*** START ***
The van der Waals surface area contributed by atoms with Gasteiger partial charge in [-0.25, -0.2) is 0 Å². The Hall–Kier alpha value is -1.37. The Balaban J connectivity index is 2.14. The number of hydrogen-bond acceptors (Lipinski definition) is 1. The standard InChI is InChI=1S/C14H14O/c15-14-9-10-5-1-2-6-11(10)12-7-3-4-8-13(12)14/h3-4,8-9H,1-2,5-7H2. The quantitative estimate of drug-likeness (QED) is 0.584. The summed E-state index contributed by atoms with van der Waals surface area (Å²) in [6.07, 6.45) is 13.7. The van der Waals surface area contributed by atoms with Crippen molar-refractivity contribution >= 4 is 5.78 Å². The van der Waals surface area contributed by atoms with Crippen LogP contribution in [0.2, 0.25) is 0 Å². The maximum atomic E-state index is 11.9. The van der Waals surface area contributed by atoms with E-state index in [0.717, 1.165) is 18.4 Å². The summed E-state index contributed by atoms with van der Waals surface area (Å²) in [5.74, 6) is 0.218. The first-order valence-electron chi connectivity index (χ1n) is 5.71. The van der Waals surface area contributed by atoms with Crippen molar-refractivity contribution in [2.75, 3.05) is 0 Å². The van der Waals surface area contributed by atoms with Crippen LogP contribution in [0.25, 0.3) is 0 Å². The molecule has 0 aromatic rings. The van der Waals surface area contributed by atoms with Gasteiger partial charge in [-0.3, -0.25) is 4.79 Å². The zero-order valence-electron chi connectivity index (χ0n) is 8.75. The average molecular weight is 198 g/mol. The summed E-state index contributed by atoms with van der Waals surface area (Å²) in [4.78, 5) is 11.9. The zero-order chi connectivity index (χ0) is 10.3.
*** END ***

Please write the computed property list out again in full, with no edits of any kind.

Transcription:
The van der Waals surface area contributed by atoms with Gasteiger partial charge in [-0.25, -0.2) is 0 Å². The Hall–Kier alpha value is -1.37. The Balaban J connectivity index is 2.14. The number of hydrogen-bond acceptors (Lipinski definition) is 1. The standard InChI is InChI=1S/C14H14O/c15-14-9-10-5-1-2-6-11(10)12-7-3-4-8-13(12)14/h3-4,8-9H,1-2,5-7H2. The quantitative estimate of drug-likeness (QED) is 0.584. The summed E-state index contributed by atoms with van der Waals surface area (Å²) in [6.07, 6.45) is 13.7. The van der Waals surface area contributed by atoms with Crippen molar-refractivity contribution >= 4 is 5.78 Å². The van der Waals surface area contributed by atoms with Crippen LogP contribution in [0.2, 0.25) is 0 Å². The maximum atomic E-state index is 11.9. The van der Waals surface area contributed by atoms with E-state index in [0.717, 1.165) is 18.4 Å². The summed E-state index contributed by atoms with van der Waals surface area (Å²) in [5.74, 6) is 0.218. The first-order valence-electron chi connectivity index (χ1n) is 5.71. The van der Waals surface area contributed by atoms with Crippen molar-refractivity contribution in [2.75, 3.05) is 0 Å². The van der Waals surface area contributed by atoms with Crippen LogP contribution in [0.25, 0.3) is 0 Å². The molecule has 0 aromatic rings. The van der Waals surface area contributed by atoms with Gasteiger partial charge in [-0.3, -0.25) is 4.79 Å². The zero-order valence-electron chi connectivity index (χ0n) is 8.75. The average molecular weight is 198 g/mol. The summed E-state index contributed by atoms with van der Waals surface area (Å²) in [4.78, 5) is 11.9. The zero-order chi connectivity index (χ0) is 10.3.